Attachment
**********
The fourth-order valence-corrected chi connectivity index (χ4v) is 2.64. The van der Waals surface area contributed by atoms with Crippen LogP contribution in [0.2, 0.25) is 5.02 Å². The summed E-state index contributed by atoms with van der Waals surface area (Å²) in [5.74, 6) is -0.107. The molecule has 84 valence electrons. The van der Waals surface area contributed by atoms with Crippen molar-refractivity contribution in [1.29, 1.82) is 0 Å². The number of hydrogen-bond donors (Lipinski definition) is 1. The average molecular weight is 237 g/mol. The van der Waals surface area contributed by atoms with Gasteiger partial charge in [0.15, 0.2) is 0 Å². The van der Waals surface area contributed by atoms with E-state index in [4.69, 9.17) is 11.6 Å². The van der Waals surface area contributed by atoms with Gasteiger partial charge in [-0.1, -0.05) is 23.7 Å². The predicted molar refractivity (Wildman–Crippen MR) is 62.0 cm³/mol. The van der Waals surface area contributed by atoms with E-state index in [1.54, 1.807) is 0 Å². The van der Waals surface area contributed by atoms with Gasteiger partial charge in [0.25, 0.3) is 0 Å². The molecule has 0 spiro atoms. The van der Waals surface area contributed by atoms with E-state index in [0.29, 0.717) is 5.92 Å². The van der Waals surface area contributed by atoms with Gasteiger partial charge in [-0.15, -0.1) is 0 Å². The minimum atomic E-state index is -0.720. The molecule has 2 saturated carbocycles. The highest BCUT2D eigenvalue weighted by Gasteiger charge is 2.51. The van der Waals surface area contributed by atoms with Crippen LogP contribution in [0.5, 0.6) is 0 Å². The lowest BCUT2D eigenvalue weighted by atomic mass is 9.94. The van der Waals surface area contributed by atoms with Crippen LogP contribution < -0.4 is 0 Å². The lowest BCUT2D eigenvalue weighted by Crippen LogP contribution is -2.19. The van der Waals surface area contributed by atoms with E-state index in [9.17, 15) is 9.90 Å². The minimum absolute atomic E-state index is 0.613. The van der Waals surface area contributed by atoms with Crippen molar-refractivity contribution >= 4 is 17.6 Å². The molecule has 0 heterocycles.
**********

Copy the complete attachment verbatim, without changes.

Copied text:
The fourth-order valence-corrected chi connectivity index (χ4v) is 2.64. The van der Waals surface area contributed by atoms with Crippen LogP contribution in [0.2, 0.25) is 5.02 Å². The summed E-state index contributed by atoms with van der Waals surface area (Å²) in [5.74, 6) is -0.107. The molecule has 84 valence electrons. The van der Waals surface area contributed by atoms with Crippen molar-refractivity contribution in [1.29, 1.82) is 0 Å². The number of hydrogen-bond donors (Lipinski definition) is 1. The average molecular weight is 237 g/mol. The van der Waals surface area contributed by atoms with Gasteiger partial charge in [0.15, 0.2) is 0 Å². The van der Waals surface area contributed by atoms with E-state index in [4.69, 9.17) is 11.6 Å². The van der Waals surface area contributed by atoms with Gasteiger partial charge in [-0.1, -0.05) is 23.7 Å². The predicted molar refractivity (Wildman–Crippen MR) is 62.0 cm³/mol. The van der Waals surface area contributed by atoms with E-state index in [1.54, 1.807) is 0 Å². The van der Waals surface area contributed by atoms with Gasteiger partial charge in [0.25, 0.3) is 0 Å². The molecule has 0 spiro atoms. The van der Waals surface area contributed by atoms with E-state index in [0.29, 0.717) is 5.92 Å². The van der Waals surface area contributed by atoms with Gasteiger partial charge in [-0.15, -0.1) is 0 Å². The minimum atomic E-state index is -0.720. The molecule has 2 saturated carbocycles. The highest BCUT2D eigenvalue weighted by Gasteiger charge is 2.51. The van der Waals surface area contributed by atoms with Crippen LogP contribution in [0.5, 0.6) is 0 Å². The lowest BCUT2D eigenvalue weighted by atomic mass is 9.94. The van der Waals surface area contributed by atoms with Crippen LogP contribution < -0.4 is 0 Å². The lowest BCUT2D eigenvalue weighted by Crippen LogP contribution is -2.19. The van der Waals surface area contributed by atoms with E-state index in [9.17, 15) is 9.90 Å². The minimum absolute atomic E-state index is 0.613. The van der Waals surface area contributed by atoms with Crippen molar-refractivity contribution >= 4 is 17.6 Å². The molecule has 0 heterocycles.